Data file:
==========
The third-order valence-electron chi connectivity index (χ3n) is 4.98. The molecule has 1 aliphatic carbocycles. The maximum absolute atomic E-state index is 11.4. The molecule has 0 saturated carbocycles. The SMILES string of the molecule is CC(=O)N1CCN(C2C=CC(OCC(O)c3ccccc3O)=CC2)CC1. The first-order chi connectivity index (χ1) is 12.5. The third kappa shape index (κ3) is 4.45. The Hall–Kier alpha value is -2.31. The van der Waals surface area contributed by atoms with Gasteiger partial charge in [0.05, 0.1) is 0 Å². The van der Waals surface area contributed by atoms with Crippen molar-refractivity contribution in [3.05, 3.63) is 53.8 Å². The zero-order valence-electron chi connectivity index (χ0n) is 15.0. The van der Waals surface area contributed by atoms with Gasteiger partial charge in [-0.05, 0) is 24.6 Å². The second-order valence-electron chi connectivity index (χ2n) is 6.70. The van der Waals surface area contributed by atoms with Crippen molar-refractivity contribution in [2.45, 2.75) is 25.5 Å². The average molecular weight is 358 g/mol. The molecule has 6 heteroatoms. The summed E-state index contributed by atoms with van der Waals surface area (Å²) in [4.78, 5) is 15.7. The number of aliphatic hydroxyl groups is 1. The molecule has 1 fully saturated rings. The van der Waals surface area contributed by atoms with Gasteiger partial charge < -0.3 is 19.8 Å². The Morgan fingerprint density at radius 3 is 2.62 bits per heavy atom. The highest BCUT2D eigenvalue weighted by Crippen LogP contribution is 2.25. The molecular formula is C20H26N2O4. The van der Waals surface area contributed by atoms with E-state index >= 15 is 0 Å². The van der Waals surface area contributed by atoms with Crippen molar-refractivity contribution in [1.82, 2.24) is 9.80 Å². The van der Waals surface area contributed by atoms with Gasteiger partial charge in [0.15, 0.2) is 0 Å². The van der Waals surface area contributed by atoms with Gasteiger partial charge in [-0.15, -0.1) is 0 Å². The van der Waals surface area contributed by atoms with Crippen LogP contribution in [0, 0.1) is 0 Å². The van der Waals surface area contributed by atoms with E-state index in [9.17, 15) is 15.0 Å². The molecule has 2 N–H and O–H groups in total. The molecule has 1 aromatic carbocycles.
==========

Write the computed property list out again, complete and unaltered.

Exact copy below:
The third-order valence-electron chi connectivity index (χ3n) is 4.98. The molecule has 1 aliphatic carbocycles. The maximum absolute atomic E-state index is 11.4. The molecule has 0 saturated carbocycles. The SMILES string of the molecule is CC(=O)N1CCN(C2C=CC(OCC(O)c3ccccc3O)=CC2)CC1. The first-order chi connectivity index (χ1) is 12.5. The third kappa shape index (κ3) is 4.45. The Hall–Kier alpha value is -2.31. The van der Waals surface area contributed by atoms with Gasteiger partial charge in [0.05, 0.1) is 0 Å². The van der Waals surface area contributed by atoms with Crippen molar-refractivity contribution in [3.05, 3.63) is 53.8 Å². The zero-order valence-electron chi connectivity index (χ0n) is 15.0. The van der Waals surface area contributed by atoms with Gasteiger partial charge in [-0.05, 0) is 24.6 Å². The second-order valence-electron chi connectivity index (χ2n) is 6.70. The van der Waals surface area contributed by atoms with Crippen molar-refractivity contribution in [2.45, 2.75) is 25.5 Å². The average molecular weight is 358 g/mol. The molecule has 6 heteroatoms. The summed E-state index contributed by atoms with van der Waals surface area (Å²) in [4.78, 5) is 15.7. The number of aliphatic hydroxyl groups is 1. The molecule has 1 fully saturated rings. The van der Waals surface area contributed by atoms with Gasteiger partial charge < -0.3 is 19.8 Å². The Morgan fingerprint density at radius 3 is 2.62 bits per heavy atom. The highest BCUT2D eigenvalue weighted by Crippen LogP contribution is 2.25. The molecular formula is C20H26N2O4. The van der Waals surface area contributed by atoms with E-state index >= 15 is 0 Å². The van der Waals surface area contributed by atoms with Crippen molar-refractivity contribution in [1.82, 2.24) is 9.80 Å². The van der Waals surface area contributed by atoms with Gasteiger partial charge in [0.15, 0.2) is 0 Å². The van der Waals surface area contributed by atoms with Gasteiger partial charge in [-0.15, -0.1) is 0 Å². The van der Waals surface area contributed by atoms with Crippen LogP contribution in [0, 0.1) is 0 Å². The van der Waals surface area contributed by atoms with E-state index in [9.17, 15) is 15.0 Å². The molecule has 2 N–H and O–H groups in total. The molecule has 1 aromatic carbocycles.